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Looking at problems with a historical context

Looking at problems with a historical context
Here, you have to determine which of the three people are the heaviest, someone from England, who weighs 13 stone 5 pounds, someone from America, who weighs 191 pounds, or someone from France, who weighs 88.3 kilogrammes. This is difficult because the mass of each person is measured in a different way. However, let’s start with the person from England. As there are 14 pounds in a stone, this person weighs 13 times 14 plus 5 pounds, which equals 187 pounds. As you can see, they weigh less than the person from America, and so you do not need to consider them any longer. So let’s concentrate on the person from America and convert their mass into kilogrammes. 1 pound is equivalent to 0.454 kilogrammes.
And so 191 pounds is 191 multiplied by 0.454 kilogrammes, which equals 86.7 kilogrammes. You can see that person from America weighs less than the person from France. And so, the person from France is the heaviest.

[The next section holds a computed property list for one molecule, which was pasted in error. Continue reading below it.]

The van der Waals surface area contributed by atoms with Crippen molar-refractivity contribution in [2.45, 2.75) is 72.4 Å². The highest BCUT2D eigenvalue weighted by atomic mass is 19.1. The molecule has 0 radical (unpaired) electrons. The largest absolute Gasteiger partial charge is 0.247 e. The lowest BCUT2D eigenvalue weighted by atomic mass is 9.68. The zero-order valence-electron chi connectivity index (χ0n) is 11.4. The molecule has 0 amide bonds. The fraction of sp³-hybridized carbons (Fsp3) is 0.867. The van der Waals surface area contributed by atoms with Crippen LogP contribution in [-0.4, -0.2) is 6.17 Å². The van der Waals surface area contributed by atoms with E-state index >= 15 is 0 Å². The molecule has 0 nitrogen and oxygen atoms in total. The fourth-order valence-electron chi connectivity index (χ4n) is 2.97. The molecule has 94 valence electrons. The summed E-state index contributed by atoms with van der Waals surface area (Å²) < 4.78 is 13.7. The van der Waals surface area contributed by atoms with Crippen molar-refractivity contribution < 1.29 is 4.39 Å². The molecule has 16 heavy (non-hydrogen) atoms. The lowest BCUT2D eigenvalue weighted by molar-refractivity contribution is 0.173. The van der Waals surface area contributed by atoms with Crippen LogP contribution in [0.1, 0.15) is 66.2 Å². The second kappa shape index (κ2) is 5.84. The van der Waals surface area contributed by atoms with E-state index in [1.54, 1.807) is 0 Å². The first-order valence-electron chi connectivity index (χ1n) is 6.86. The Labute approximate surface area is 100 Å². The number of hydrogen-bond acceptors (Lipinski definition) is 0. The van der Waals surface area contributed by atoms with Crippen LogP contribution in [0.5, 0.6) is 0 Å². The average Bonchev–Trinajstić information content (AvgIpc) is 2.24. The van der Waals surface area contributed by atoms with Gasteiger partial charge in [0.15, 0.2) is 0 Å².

In this video you will find the solution to the question about the three people of different weights.

With historical documents you will find that you may have to work in currencies different to those which you are used to.

For this next question you need to know about an old English currency where 12 pence (written 12d) was equal to one shilling (1s) and that 20s was equal to one pound (£1).

In 1930 a pint of beer cost fourpence (4d) and a loaf of bread cost threepence (3d). A weekly bus ticket cost two shillings and sixpence (written as 2/6) and an office worker’s weekly wage could be £1 18s 6d (written as £1 18/6).

Here is a question for you

Bert, an office worker, takes the bus to work six days of the week and stops at the pub for a pint of beer on his way home every evening. His weekly rent is 30 shillings. How many loaves of bread could Bert buy with what he has left over?

The answer is in the video in the next step.

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